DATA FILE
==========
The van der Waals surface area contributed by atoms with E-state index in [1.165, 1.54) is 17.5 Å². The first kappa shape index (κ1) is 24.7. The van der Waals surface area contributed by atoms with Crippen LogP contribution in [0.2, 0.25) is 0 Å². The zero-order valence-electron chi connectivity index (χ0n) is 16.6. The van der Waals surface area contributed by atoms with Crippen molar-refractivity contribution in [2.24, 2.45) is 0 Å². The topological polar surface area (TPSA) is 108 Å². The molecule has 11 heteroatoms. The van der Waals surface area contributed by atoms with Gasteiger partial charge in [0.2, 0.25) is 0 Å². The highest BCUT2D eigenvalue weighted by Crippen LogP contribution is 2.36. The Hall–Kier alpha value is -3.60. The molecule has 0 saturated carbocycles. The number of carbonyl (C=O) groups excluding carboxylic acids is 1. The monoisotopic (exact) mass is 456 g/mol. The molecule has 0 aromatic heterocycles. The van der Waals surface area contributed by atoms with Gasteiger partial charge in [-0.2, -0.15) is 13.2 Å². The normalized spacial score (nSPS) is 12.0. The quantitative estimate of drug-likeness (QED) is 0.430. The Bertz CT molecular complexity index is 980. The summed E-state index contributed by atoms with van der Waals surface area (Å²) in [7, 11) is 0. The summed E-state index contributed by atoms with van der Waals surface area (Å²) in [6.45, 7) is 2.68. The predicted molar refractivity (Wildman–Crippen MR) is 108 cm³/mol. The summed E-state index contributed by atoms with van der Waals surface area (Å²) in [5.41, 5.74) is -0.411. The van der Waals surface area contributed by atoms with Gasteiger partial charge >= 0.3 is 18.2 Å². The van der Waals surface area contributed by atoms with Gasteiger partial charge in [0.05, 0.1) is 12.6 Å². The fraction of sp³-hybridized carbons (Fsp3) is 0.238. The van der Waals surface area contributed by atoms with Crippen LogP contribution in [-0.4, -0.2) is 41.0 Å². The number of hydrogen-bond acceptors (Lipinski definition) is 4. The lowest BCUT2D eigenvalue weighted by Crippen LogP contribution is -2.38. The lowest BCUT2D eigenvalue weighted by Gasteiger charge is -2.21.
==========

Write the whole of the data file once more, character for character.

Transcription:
The van der Waals surface area contributed by atoms with E-state index in [1.165, 1.54) is 17.5 Å². The first kappa shape index (κ1) is 24.7. The van der Waals surface area contributed by atoms with Crippen LogP contribution in [0.2, 0.25) is 0 Å². The zero-order valence-electron chi connectivity index (χ0n) is 16.6. The van der Waals surface area contributed by atoms with Crippen molar-refractivity contribution in [2.24, 2.45) is 0 Å². The topological polar surface area (TPSA) is 108 Å². The molecule has 11 heteroatoms. The van der Waals surface area contributed by atoms with Gasteiger partial charge in [0.2, 0.25) is 0 Å². The highest BCUT2D eigenvalue weighted by Crippen LogP contribution is 2.36. The Hall–Kier alpha value is -3.60. The molecule has 0 saturated carbocycles. The number of carbonyl (C=O) groups excluding carboxylic acids is 1. The monoisotopic (exact) mass is 456 g/mol. The molecule has 0 aromatic heterocycles. The van der Waals surface area contributed by atoms with Gasteiger partial charge in [-0.2, -0.15) is 13.2 Å². The normalized spacial score (nSPS) is 12.0. The quantitative estimate of drug-likeness (QED) is 0.430. The Bertz CT molecular complexity index is 980. The summed E-state index contributed by atoms with van der Waals surface area (Å²) in [7, 11) is 0. The summed E-state index contributed by atoms with van der Waals surface area (Å²) in [6.45, 7) is 2.68. The predicted molar refractivity (Wildman–Crippen MR) is 108 cm³/mol. The summed E-state index contributed by atoms with van der Waals surface area (Å²) in [5.41, 5.74) is -0.411. The van der Waals surface area contributed by atoms with Gasteiger partial charge >= 0.3 is 18.2 Å². The van der Waals surface area contributed by atoms with Gasteiger partial charge in [0.05, 0.1) is 12.6 Å². The fraction of sp³-hybridized carbons (Fsp3) is 0.238. The van der Waals surface area contributed by atoms with Crippen LogP contribution in [-0.4, -0.2) is 41.0 Å². The number of hydrogen-bond acceptors (Lipinski definition) is 4. The lowest BCUT2D eigenvalue weighted by Crippen LogP contribution is -2.38. The lowest BCUT2D eigenvalue weighted by Gasteiger charge is -2.21.